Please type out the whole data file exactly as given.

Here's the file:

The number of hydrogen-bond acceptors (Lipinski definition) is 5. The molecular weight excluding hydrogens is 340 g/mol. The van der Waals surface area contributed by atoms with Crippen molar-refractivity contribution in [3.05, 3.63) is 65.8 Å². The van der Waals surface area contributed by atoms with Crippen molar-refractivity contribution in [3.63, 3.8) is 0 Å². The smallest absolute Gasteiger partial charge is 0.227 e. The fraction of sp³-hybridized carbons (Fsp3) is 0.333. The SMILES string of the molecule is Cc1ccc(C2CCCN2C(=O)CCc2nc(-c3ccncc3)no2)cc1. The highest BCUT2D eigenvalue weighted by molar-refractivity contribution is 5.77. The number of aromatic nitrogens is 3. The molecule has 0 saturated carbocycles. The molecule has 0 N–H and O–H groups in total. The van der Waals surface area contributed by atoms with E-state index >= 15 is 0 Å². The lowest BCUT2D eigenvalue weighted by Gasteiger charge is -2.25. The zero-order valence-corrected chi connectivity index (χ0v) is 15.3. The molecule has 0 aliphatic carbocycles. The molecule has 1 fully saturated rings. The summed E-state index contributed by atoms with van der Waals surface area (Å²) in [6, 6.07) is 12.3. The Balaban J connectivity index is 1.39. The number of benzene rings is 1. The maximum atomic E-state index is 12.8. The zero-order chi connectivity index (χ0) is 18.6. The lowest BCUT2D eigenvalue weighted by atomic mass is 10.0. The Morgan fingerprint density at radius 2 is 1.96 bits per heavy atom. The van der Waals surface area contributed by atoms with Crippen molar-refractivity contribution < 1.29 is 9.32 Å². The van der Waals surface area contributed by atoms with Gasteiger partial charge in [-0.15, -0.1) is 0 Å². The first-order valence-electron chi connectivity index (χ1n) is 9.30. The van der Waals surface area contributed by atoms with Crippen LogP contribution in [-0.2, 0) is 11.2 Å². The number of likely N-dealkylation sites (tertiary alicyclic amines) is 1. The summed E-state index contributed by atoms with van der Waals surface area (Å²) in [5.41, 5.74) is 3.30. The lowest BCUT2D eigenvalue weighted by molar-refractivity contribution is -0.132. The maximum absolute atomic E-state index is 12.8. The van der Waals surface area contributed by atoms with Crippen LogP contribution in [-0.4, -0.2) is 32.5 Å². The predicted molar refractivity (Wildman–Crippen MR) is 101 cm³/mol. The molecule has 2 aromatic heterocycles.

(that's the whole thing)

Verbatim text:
The number of hydrogen-bond acceptors (Lipinski definition) is 5. The molecular weight excluding hydrogens is 340 g/mol. The van der Waals surface area contributed by atoms with Crippen molar-refractivity contribution in [3.05, 3.63) is 65.8 Å². The van der Waals surface area contributed by atoms with Crippen molar-refractivity contribution in [3.63, 3.8) is 0 Å². The smallest absolute Gasteiger partial charge is 0.227 e. The fraction of sp³-hybridized carbons (Fsp3) is 0.333. The SMILES string of the molecule is Cc1ccc(C2CCCN2C(=O)CCc2nc(-c3ccncc3)no2)cc1. The highest BCUT2D eigenvalue weighted by molar-refractivity contribution is 5.77. The number of aromatic nitrogens is 3. The molecule has 0 saturated carbocycles. The molecule has 0 N–H and O–H groups in total. The van der Waals surface area contributed by atoms with E-state index >= 15 is 0 Å². The lowest BCUT2D eigenvalue weighted by Gasteiger charge is -2.25. The zero-order valence-corrected chi connectivity index (χ0v) is 15.3. The molecule has 0 aliphatic carbocycles. The molecule has 1 fully saturated rings. The summed E-state index contributed by atoms with van der Waals surface area (Å²) in [6, 6.07) is 12.3. The Balaban J connectivity index is 1.39. The number of benzene rings is 1. The maximum atomic E-state index is 12.8. The zero-order chi connectivity index (χ0) is 18.6. The lowest BCUT2D eigenvalue weighted by atomic mass is 10.0. The Morgan fingerprint density at radius 2 is 1.96 bits per heavy atom. The van der Waals surface area contributed by atoms with Crippen molar-refractivity contribution < 1.29 is 9.32 Å². The van der Waals surface area contributed by atoms with Gasteiger partial charge in [-0.15, -0.1) is 0 Å². The first-order valence-electron chi connectivity index (χ1n) is 9.30. The van der Waals surface area contributed by atoms with Crippen LogP contribution in [-0.2, 0) is 11.2 Å². The number of likely N-dealkylation sites (tertiary alicyclic amines) is 1. The summed E-state index contributed by atoms with van der Waals surface area (Å²) in [5.41, 5.74) is 3.30. The lowest BCUT2D eigenvalue weighted by molar-refractivity contribution is -0.132. The maximum absolute atomic E-state index is 12.8. The van der Waals surface area contributed by atoms with Crippen LogP contribution in [-0.4, -0.2) is 32.5 Å². The predicted molar refractivity (Wildman–Crippen MR) is 101 cm³/mol. The molecule has 2 aromatic heterocycles.